Jul 25 2023
Data Analytics

Public Transit Agencies Analyze Ridership Data to Better Serve Customers

Transportation systems seek to ensure their buses travel routes that meet residents’ needs.

The Metropolitan Atlanta Rapid Transit Authority wants to augment its bus routes in the Georgia city, including on-demand options, if feasible. To make any determinations, the agency must parse lots of data from varied sources, including ridership requests and usage metrics across the transportation system.

“The idea behind this project is for us to really understand how on-demand transit can work,” says Anthony Thomas, MARTA’s program manager for customer experience innovation. “We want to understand how people use on-demand transit, what types of trips people use it for, and how the service might work from both an operations and a technology perspective.”

MARTA has partnered with Georgia Tech to launch a pilot program supported by Microsoft Azure. For the pilot, Georgia Tech doctoral candidates used Azure capabilities to improve MARTA’s data processing.

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A growing number of public transit agencies are tapping cloud-based solutions to gain a deeper understanding of their ridership. They’re leveraging the speed and scale of cloud infrastructure to analyze data and to gain insights to improve services.

“Transit agencies collect a tremendous amount of data on their passengers and their vehicles,” says Greg Newmark, a research associate at the Mineta Transportation Institute. “The added computation on demand that you can get in a cloud service, where you can just add on more servers when you need them, does offer a real benefit.”

A range of technologies support the public transportation mission. Internet of Things sensors help monitor activity. Agencies use computer-aided dispatch and automatic vehicle location, along with intelligent transportation systems, smart cards for fare collection and geographic information systems for vehicle tracking. 5G cellular devices help to keep all that data moving.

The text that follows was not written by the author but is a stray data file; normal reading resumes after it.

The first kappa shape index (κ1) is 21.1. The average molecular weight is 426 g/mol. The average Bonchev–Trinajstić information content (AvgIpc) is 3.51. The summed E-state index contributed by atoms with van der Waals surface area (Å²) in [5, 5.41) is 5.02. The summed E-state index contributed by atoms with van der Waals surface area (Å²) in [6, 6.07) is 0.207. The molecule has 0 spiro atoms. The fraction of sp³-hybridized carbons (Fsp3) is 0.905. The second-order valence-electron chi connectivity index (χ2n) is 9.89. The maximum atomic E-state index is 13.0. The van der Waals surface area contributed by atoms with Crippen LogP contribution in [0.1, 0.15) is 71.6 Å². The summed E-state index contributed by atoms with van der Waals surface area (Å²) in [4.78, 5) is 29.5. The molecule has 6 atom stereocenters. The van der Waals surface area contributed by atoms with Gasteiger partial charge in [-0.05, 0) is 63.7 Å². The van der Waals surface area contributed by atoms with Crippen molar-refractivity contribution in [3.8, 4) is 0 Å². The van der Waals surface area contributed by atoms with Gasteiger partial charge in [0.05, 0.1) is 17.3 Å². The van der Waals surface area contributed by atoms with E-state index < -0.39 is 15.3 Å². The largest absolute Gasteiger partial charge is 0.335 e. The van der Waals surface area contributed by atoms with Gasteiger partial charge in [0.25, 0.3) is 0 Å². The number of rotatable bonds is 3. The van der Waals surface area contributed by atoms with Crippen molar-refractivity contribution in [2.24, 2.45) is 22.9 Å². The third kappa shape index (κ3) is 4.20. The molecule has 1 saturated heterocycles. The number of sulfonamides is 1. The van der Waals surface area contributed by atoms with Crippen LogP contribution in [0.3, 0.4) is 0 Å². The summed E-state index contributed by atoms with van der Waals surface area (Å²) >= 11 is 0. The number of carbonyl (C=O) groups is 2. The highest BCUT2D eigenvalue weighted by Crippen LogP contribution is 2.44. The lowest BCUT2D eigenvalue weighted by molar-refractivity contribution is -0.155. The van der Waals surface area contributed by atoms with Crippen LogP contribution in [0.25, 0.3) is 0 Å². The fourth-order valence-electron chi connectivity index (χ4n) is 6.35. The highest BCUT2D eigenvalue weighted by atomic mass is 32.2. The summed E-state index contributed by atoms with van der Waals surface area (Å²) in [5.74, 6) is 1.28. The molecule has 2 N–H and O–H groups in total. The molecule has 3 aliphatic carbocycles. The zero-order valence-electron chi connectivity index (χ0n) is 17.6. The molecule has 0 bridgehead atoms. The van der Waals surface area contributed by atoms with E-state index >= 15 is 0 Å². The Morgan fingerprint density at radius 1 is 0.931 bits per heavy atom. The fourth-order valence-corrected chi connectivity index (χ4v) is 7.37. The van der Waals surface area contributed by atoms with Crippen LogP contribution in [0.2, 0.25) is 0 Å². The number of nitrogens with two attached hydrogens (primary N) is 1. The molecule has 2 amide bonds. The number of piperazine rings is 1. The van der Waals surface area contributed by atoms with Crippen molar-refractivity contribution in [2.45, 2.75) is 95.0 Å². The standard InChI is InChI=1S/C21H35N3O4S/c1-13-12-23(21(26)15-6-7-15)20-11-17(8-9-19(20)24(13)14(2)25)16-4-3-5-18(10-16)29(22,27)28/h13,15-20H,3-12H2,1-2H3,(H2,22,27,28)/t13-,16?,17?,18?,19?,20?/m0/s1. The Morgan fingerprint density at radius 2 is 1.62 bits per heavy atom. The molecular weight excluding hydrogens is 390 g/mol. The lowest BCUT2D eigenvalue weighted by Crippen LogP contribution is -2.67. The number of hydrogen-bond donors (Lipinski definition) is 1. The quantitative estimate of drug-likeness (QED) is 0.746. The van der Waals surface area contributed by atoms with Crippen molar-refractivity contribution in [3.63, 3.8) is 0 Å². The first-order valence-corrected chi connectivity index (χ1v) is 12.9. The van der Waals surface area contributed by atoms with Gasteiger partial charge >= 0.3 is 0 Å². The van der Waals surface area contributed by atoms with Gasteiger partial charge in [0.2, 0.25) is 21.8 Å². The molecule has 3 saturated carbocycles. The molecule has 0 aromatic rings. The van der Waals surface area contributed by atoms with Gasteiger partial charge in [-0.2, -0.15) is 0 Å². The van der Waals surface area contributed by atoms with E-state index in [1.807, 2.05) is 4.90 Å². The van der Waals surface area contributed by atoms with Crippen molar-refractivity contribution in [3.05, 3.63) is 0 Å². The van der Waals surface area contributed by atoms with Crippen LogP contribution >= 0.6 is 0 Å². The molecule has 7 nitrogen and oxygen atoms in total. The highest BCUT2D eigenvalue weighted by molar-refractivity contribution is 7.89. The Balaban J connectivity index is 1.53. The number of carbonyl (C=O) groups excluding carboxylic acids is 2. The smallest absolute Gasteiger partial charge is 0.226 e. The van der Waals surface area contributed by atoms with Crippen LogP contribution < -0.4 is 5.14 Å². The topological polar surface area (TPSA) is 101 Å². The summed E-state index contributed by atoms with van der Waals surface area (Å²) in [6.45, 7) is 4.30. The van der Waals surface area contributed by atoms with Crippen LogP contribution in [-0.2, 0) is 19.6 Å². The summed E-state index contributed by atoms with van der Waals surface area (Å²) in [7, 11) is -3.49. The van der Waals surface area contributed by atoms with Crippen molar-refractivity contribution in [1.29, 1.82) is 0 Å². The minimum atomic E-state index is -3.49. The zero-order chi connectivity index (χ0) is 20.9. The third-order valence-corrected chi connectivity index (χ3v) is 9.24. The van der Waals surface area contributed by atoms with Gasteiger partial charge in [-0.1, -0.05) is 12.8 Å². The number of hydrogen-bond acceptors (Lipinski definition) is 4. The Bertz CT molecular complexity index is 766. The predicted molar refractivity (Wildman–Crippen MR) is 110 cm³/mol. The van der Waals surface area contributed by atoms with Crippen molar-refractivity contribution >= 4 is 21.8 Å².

Cloud infrastructure can help transit agencies to get the most value out of those investments.

Anthony Thomas
The idea behind this project is for us to really understand how on-demand transit can work.”

Anthony Thomas Program Manager for Customer Experience Innovation, Metropolitan Atlanta Rapid Transit Authority

How Can Data Make a Big Impact for Transit Routes

From bus route analysis to scheduling decisions, cloud applications can help MARTA to meet its mission more effectively. MARTA depends on data collection and analysis to understand how it can best deploy its assets.

“If we need to move a stop, then we have to reroute all of those different algorithms,” Thomas says. “There is a lot of different data that goes into a system like this, and it all has to run correctly the first time, because people are actively waiting for those vehicles to get to their doctor’s appointments or go to work.”

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Azure cloud provides secure storage for all of that data, along with the massive computing power needed to generate meaningful insights. MARTA is tapping that power to align bus routes with potential on-demand offerings.

Following a six-month pilot, an internal team “will apply what we’ve learned to understand where we might apply on-demand services longer-term, and how it should coordinate and interface with the changes that we’re making to our fixed route bus network,” Thomas says.

142.9 million

The total number of weekly riders using U.S. public transit as of April 9, 2023

Source: transitapp.com, “APTA Ridership Trends,” May 31, 2023